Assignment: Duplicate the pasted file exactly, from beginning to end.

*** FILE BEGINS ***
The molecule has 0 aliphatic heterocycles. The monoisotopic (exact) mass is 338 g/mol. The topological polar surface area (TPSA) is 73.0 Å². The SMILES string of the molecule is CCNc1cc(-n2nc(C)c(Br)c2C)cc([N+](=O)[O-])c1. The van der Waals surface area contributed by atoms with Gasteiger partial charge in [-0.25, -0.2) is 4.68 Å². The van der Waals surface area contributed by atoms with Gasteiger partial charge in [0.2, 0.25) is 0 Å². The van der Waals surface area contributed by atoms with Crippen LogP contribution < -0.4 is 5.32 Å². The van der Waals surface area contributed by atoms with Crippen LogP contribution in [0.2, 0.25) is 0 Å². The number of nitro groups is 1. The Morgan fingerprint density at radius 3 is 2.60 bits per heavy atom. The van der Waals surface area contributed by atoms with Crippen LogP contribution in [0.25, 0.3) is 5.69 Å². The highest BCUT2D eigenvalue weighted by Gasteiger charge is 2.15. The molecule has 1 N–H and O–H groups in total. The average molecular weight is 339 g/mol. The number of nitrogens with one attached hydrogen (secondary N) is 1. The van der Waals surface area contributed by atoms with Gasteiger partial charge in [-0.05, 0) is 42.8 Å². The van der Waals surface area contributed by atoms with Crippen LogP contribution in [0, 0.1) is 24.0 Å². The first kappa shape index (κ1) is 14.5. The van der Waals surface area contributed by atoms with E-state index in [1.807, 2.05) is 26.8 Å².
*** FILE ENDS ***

The molecule has 0 aliphatic heterocycles. The monoisotopic (exact) mass is 338 g/mol. The topological polar surface area (TPSA) is 73.0 Å². The SMILES string of the molecule is CCNc1cc(-n2nc(C)c(Br)c2C)cc([N+](=O)[O-])c1. The van der Waals surface area contributed by atoms with Gasteiger partial charge in [-0.25, -0.2) is 4.68 Å². The van der Waals surface area contributed by atoms with Gasteiger partial charge in [0.2, 0.25) is 0 Å². The van der Waals surface area contributed by atoms with Crippen LogP contribution < -0.4 is 5.32 Å². The van der Waals surface area contributed by atoms with Crippen LogP contribution in [0.2, 0.25) is 0 Å². The number of nitro groups is 1. The Morgan fingerprint density at radius 3 is 2.60 bits per heavy atom. The van der Waals surface area contributed by atoms with Crippen LogP contribution in [0.25, 0.3) is 5.69 Å². The highest BCUT2D eigenvalue weighted by Gasteiger charge is 2.15. The molecule has 1 N–H and O–H groups in total. The average molecular weight is 339 g/mol. The number of nitrogens with one attached hydrogen (secondary N) is 1. The van der Waals surface area contributed by atoms with Gasteiger partial charge in [-0.05, 0) is 42.8 Å². The van der Waals surface area contributed by atoms with Crippen LogP contribution in [0, 0.1) is 24.0 Å². The first kappa shape index (κ1) is 14.5. The van der Waals surface area contributed by atoms with E-state index in [1.807, 2.05) is 26.8 Å².